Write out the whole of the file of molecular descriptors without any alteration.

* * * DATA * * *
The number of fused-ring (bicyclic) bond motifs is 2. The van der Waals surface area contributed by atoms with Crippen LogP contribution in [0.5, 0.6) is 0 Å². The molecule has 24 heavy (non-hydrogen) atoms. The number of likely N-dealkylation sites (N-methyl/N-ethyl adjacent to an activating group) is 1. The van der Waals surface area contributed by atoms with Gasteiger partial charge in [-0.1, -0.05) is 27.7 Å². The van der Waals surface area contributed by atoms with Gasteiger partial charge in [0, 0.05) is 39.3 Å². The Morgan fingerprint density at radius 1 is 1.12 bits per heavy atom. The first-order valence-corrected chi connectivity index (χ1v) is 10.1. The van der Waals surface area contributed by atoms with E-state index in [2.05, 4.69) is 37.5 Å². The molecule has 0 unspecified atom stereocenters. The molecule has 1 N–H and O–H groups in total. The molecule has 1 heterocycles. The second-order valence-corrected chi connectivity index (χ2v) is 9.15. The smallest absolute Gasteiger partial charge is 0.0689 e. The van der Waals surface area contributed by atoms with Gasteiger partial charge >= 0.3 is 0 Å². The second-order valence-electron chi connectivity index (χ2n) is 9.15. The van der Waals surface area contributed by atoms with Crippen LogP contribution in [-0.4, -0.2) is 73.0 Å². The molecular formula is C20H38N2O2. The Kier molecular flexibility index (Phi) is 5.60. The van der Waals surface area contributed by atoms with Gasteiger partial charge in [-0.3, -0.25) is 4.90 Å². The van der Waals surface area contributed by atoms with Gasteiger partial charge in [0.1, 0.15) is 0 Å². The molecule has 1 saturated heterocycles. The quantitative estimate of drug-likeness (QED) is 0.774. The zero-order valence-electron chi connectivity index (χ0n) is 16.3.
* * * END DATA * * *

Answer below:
The number of fused-ring (bicyclic) bond motifs is 2. The van der Waals surface area contributed by atoms with Crippen LogP contribution in [0.5, 0.6) is 0 Å². The molecule has 24 heavy (non-hydrogen) atoms. The number of likely N-dealkylation sites (N-methyl/N-ethyl adjacent to an activating group) is 1. The van der Waals surface area contributed by atoms with Gasteiger partial charge in [-0.1, -0.05) is 27.7 Å². The van der Waals surface area contributed by atoms with Gasteiger partial charge in [0, 0.05) is 39.3 Å². The Morgan fingerprint density at radius 1 is 1.12 bits per heavy atom. The first-order valence-corrected chi connectivity index (χ1v) is 10.1. The van der Waals surface area contributed by atoms with E-state index in [2.05, 4.69) is 37.5 Å². The molecule has 0 unspecified atom stereocenters. The molecule has 1 N–H and O–H groups in total. The molecule has 1 heterocycles. The second-order valence-corrected chi connectivity index (χ2v) is 9.15. The smallest absolute Gasteiger partial charge is 0.0689 e. The van der Waals surface area contributed by atoms with Gasteiger partial charge >= 0.3 is 0 Å². The second-order valence-electron chi connectivity index (χ2n) is 9.15. The van der Waals surface area contributed by atoms with Crippen LogP contribution in [-0.4, -0.2) is 73.0 Å². The molecular formula is C20H38N2O2. The Kier molecular flexibility index (Phi) is 5.60. The van der Waals surface area contributed by atoms with Gasteiger partial charge in [-0.3, -0.25) is 4.90 Å². The van der Waals surface area contributed by atoms with Gasteiger partial charge in [0.1, 0.15) is 0 Å². The molecule has 1 saturated heterocycles. The quantitative estimate of drug-likeness (QED) is 0.774. The zero-order valence-electron chi connectivity index (χ0n) is 16.3.